Whether you’re planning a day trip, looking for unusual destinations, or simply want to learn more about the region, all routes in Backroads of New Jersey will lead you to the true heart of the state.

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Editorial Reviews

From the Publisher
Asbury ParkSunday Press Nov. 4, 2007

“The photography is striking, at times still life or landscape, at times pure art in Backroads of New Jersey… a genuinely enjoyable and informative book perfect for use as a guide to taking day trips in nice weather, alone or with friends or family, and getting to know the hidden corners of New Jersey.”

New JerseySunday Herald, Oct. 7, 2007

“Just in time for those fall foliage rides, Voyageur Press has published Backroads of New Jersey, which takes us from one end of our Garden State to the other with suggested drives illustrated by the beautiful photography of Hopatcong resident Paul Eric Johnson. This book reminds us of the beauty around us.”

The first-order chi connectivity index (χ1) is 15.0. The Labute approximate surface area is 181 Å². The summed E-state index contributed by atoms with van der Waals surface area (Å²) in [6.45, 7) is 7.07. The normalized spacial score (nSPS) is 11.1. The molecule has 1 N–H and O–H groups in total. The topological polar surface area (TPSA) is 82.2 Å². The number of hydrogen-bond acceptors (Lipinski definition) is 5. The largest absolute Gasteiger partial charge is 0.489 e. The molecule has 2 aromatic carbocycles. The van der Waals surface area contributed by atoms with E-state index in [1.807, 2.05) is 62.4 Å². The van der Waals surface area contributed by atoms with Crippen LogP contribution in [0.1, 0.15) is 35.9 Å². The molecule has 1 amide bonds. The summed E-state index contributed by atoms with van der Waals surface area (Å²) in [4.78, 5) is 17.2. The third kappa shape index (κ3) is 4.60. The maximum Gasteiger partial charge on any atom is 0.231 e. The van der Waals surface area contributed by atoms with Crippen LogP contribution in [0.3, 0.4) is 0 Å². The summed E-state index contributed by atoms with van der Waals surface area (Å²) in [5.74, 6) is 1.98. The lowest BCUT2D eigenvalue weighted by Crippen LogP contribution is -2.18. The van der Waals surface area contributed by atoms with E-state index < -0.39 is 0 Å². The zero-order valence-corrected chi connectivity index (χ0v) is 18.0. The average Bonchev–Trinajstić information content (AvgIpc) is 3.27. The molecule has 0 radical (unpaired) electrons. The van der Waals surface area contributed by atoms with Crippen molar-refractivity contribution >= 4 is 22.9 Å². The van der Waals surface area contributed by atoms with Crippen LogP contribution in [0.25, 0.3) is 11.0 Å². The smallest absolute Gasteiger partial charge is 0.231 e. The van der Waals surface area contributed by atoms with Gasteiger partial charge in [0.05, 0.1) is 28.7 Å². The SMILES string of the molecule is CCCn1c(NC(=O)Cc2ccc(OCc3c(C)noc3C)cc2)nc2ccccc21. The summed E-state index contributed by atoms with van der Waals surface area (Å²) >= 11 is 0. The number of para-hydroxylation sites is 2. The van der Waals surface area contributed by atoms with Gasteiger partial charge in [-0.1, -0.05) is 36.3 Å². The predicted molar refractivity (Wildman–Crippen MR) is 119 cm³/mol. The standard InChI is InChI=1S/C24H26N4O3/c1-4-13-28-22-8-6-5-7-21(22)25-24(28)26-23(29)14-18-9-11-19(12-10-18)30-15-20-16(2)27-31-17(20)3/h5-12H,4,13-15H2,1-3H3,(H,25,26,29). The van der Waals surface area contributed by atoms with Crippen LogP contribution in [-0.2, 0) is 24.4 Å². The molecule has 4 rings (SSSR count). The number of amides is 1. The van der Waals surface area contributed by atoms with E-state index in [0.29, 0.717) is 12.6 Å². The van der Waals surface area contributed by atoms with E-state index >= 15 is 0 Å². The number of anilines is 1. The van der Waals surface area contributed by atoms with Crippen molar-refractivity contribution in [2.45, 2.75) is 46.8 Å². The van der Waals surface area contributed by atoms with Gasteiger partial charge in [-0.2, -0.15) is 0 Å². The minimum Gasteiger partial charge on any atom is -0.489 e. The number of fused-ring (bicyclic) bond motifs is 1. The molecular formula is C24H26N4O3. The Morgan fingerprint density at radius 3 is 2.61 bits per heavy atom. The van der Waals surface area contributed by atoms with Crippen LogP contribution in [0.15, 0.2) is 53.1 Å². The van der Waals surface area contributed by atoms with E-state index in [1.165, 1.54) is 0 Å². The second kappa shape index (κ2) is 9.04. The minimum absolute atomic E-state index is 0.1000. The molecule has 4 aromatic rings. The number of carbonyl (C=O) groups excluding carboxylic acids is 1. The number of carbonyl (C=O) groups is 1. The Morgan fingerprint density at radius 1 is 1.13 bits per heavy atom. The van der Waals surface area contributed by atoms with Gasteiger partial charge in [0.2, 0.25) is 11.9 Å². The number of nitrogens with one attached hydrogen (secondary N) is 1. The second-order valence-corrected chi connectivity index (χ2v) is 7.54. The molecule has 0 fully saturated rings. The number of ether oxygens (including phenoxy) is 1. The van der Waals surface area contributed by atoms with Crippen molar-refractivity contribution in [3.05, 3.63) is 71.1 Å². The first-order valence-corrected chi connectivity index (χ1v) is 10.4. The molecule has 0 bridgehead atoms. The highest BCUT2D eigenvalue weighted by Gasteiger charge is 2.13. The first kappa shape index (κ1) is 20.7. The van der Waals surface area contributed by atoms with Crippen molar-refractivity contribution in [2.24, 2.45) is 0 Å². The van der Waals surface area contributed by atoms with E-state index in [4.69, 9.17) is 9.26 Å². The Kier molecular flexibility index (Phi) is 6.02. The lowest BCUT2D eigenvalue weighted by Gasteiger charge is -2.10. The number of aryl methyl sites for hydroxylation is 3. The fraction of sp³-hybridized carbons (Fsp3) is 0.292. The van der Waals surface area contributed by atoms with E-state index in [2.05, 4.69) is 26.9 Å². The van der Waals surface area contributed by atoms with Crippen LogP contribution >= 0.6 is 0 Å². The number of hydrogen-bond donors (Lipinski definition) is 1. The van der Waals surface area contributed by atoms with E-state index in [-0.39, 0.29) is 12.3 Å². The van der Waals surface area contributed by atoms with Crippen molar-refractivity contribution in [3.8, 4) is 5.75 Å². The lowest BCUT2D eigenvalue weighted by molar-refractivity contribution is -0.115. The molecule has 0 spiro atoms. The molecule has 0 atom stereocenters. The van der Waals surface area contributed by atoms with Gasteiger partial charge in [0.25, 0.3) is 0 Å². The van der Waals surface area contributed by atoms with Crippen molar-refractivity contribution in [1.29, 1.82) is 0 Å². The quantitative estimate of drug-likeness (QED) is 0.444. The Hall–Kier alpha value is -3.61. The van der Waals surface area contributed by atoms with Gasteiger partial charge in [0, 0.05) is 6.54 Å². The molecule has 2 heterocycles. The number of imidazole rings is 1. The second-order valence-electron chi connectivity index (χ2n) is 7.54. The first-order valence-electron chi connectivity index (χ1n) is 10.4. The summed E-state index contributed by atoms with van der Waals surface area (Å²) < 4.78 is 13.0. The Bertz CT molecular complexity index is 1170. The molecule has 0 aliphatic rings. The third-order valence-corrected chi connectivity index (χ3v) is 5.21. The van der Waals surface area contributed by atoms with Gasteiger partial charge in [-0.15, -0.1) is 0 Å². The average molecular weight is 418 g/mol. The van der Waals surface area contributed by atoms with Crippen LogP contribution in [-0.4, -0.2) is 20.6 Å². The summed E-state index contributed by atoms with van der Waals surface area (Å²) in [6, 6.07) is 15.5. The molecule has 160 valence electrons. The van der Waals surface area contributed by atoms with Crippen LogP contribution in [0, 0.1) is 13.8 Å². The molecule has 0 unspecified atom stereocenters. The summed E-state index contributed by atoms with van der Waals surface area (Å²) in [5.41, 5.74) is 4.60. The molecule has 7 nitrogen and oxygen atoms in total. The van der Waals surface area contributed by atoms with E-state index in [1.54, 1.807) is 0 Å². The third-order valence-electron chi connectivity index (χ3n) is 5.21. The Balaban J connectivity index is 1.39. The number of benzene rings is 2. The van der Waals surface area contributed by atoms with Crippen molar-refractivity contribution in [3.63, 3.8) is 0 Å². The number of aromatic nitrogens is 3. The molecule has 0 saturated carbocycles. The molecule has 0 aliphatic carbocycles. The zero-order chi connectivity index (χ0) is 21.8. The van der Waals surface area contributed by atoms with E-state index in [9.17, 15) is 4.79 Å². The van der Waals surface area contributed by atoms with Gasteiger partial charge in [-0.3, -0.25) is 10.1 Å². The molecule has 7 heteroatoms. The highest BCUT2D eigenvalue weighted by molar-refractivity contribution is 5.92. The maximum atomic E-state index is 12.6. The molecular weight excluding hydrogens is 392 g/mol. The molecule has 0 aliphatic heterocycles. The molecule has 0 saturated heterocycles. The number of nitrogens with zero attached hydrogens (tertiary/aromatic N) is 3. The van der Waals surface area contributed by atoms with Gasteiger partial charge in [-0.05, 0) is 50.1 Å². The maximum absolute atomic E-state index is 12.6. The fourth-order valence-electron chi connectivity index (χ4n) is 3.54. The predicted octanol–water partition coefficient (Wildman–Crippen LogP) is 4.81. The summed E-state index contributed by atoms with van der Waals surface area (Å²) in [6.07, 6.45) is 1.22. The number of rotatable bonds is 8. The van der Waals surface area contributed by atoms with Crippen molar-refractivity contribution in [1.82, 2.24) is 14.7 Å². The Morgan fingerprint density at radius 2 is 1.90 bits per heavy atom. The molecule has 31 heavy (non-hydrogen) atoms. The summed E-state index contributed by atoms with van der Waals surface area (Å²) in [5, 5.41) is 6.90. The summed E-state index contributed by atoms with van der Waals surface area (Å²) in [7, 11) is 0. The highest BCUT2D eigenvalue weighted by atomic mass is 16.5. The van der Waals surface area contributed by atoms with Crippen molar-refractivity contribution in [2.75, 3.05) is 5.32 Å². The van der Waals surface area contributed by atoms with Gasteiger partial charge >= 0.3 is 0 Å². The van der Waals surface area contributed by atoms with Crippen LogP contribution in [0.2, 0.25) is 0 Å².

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Product Details

  • ISBN-13: 9780760329542
  • Publisher: Voyageur Press
  • Publication date: 8/15/2007
  • Series: Backroads Of ... Series
  • Edition description: First
  • Pages: 160
  • Sales rank: 1,374,499
  • Product dimensions: 8.50 (w) x 11.00 (h) x 0.50 (d)

Meet the Author

John Gilman and Robert Heide have co-authored more than a dozen books on travel and American popular culture, including New Jersey: Art of the State, O' New Jersey, Dime-Store Dream Parade, Popular Art Deco, and more. Gilman and Heide are both based in New York City and make frequent trips to the Garden State. Paul Eric Johnson is an environmentalist and photographer whose images have appeared in books, magazines, and calendars throughout the world. Johnson's most recent book, Lighthouses of the Mid-Atlantic Coast, was published by Voyageur Press. He is the Director of Photography for the Wohlfarth Galleries in Provincetown, Massachusetts, and Washington, D.C. He lives in Hopatcong, New Jersey.